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In C programming, i can find usage of "socket" functions for opening a connection. Once i digged into the linux kernel(version 3 & above) using "grep" command for socket functions, i can find only its function calls & no definition. Can u please give me a hint where i can find its definition (or) is it the communication end point in the kernel beyond which we need to see the source code of the Ethernet card?

Your answer can help most of the students understand the connection establishment through software in my company. Please help.

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"Your answer can help most of the students understand the connection establishment through software in my company." <-- What? –  Cody Gray Dec 28 '11 at 16:47
    
Why do you need to see the definition of the function? –  Oliver Charlesworth Dec 28 '11 at 16:48
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While I too question your intentions, here is a link that goes deeper in depth than anyone that can't use google should ever need to go with this: skyfree.org/linux/kernel_network/socket.html –  M.Babcock Dec 28 '11 at 16:53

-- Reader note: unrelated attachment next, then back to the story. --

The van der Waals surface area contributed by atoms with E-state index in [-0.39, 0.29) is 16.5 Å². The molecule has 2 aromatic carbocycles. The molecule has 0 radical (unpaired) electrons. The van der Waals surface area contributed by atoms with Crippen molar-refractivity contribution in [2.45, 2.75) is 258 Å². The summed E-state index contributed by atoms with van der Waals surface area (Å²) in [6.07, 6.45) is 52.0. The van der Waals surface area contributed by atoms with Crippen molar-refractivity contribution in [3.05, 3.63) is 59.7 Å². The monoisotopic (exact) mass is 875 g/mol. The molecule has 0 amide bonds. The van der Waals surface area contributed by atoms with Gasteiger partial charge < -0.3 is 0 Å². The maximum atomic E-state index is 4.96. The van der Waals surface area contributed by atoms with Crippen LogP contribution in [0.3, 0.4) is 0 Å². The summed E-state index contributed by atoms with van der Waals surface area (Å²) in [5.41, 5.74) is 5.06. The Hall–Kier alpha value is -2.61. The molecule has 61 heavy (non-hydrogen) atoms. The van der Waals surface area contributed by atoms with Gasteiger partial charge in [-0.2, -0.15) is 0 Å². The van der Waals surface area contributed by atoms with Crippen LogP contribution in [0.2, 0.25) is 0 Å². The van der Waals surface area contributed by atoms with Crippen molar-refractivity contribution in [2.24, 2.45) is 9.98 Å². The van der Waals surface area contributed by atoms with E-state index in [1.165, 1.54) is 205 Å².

1 Answer 1

The socket() function is not a kernel function, it is a libc one.

If you want to study socket() internals get the code of the glibc (or any implementation of the standard C library), not the kernel code.

If you plan to go even deeper than that and study how the kernel implements the sockets mechanism look for the system call sys_socketcall().

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That's not exactly true - socket() is a kernel call rather than a libc one, it's manual page is in section 2 (kernel) rather than section 3 (libc) and as it's behavior is defined by the kernel rather than the C library, it is to kernel code where one should be looking. All that's in libc is a few lines of code implementing the platform-specific syscall mechanism needed to invoke it, and some traps for oddly configured systems. –  Chris Stratton Dec 30 '11 at 16:29

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